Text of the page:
So as you can see, there are many reasons why physical activity is so valuable for boosting self-esteem. It’s also one of the reasons why I recommend that everyone tries out a new type of physical activity that pushes their body just a bit further than they normally would push it. It strengthens the body, but also strengthens the mind at the same time, creating a mental resilience and confidence that boosts self-esteem which can transfer across other areas of your life. The trick is to find an activity that you will enjoy and then to set yourself a small and achievable goal. Not only will you boost your self-esteem, you’ll boost your physical and mental health too.

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Glenda Bishop healthy stories 2Author Bio:

Glenda Bishop is a neuroscientist, Registered Nutritionist, personal trainer and positive wellbeing coach. She helps women to reconnect their mind and body by creating a strong foundation of physical health that supports and strengthens their mental health. Glenda’s Mind & Body Reconnect Program creates a gentle strength and confidence from the inside out, leading to positive mental wellbeing that promotes joy and happiness. Click here to find out her 7 Little Secrets for a Healthy Mind and Body.

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What does it mean to have self-esteem?

Hi everyone! I’d like to introduce you all to Sharon, who is an interior designer and Life Coach. She has had some pretty intense experiences in her life and her self-esteem has been impacted as a result. She has made big changes in her life and now she does what she loves in a beautiful part of the country she now calls home.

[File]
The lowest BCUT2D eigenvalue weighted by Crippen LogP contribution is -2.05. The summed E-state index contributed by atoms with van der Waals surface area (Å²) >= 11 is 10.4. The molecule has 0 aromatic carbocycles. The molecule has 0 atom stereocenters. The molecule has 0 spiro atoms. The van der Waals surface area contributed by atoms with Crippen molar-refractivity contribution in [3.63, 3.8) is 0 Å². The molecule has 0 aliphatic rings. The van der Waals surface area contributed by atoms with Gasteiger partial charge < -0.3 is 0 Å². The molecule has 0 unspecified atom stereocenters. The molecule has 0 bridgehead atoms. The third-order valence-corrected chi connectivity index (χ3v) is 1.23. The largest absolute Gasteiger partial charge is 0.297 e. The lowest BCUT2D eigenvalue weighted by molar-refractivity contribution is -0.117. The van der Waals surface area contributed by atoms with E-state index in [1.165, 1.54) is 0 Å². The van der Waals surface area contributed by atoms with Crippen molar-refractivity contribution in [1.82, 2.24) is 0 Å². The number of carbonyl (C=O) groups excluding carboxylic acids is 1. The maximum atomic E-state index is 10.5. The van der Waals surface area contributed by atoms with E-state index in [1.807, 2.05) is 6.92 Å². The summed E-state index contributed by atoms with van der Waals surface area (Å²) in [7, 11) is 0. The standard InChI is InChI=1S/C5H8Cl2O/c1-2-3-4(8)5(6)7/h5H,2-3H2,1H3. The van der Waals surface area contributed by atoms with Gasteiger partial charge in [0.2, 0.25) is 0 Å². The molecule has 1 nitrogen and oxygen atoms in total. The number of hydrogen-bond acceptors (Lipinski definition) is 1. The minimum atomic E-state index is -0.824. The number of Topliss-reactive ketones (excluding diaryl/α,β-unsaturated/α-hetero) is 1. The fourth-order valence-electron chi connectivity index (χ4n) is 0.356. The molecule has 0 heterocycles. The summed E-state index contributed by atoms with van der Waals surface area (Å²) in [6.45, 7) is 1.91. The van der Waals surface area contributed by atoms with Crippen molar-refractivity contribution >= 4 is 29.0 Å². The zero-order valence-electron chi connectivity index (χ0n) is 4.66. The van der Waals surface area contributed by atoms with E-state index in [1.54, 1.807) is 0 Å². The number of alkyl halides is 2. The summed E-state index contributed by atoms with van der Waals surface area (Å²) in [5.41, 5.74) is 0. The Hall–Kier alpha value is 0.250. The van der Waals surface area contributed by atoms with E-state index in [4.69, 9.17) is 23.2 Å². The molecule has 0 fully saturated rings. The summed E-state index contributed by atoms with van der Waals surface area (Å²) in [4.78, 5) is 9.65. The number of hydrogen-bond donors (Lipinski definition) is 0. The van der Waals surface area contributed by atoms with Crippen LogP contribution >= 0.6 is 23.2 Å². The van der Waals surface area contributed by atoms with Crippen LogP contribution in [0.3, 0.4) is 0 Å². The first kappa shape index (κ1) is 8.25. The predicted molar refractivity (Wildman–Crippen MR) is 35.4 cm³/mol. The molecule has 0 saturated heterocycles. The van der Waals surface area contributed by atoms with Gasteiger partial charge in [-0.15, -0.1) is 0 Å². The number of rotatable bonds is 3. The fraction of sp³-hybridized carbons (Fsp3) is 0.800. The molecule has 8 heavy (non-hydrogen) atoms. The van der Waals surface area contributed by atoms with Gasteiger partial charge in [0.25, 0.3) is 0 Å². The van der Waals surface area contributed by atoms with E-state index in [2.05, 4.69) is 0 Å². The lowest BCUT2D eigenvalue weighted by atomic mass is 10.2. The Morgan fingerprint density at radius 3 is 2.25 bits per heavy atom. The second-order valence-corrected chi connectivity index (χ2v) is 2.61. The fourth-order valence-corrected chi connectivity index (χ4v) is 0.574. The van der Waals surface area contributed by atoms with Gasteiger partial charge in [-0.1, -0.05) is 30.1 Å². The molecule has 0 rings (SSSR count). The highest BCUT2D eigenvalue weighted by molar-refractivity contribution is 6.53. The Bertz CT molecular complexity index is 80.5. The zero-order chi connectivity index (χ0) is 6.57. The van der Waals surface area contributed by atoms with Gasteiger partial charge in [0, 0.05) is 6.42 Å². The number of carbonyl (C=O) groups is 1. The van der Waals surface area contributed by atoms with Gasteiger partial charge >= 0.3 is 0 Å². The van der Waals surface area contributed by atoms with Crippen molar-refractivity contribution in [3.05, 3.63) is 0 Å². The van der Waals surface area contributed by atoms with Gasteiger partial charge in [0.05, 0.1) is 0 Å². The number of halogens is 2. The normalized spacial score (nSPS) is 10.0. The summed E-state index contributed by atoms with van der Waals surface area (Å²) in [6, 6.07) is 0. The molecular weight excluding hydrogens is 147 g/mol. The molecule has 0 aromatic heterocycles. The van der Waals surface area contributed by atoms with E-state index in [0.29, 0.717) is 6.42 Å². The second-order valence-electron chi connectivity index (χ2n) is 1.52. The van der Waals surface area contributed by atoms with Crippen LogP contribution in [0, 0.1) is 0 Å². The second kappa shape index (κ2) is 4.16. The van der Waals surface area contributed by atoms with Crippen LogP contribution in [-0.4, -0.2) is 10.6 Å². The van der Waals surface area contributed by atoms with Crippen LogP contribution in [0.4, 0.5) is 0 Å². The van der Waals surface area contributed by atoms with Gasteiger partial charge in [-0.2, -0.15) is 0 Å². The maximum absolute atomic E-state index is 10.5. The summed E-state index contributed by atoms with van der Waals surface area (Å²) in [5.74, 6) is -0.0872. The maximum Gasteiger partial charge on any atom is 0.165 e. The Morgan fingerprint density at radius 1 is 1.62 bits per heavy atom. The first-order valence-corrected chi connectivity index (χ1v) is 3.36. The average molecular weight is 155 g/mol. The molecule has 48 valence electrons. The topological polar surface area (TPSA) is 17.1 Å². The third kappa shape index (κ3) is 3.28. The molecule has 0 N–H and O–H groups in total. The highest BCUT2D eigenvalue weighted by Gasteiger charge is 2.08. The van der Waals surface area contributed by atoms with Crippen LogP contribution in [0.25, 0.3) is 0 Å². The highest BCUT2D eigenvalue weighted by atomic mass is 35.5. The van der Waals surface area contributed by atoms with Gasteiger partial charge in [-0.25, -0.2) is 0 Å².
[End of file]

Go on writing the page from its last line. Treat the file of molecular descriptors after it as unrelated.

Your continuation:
Sometimes the biggest, most traumatic events can affect your life for a long time. And it’s often a series of small, seemingly insignificant events that can help you turn things into a completely different life.

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It’s a tricky question to answer as the answers will be as individual as people themselves.  For me, having self-esteem means that I live to my own set of values and not those imposed upon me by others – by religion, by the government, by my family or friends.  It means that I am confident enough in my own skin to know that my opinions count, that my voice deserves to be heard and that I am worthy of happiness, just as I am.  Yes I could be 10 (okay 20) kilos lighter, I could exercise more and eat more healthily.  I could spend more quality time with my children and husband and less time on Facebook.  I could read more educational books and less young adult fiction.  BUT, would any of those things make me happier?  Maybe, but maybe not and if I did any or all of these things, for whom would I be doing them?  For myself or for the acceptance of others?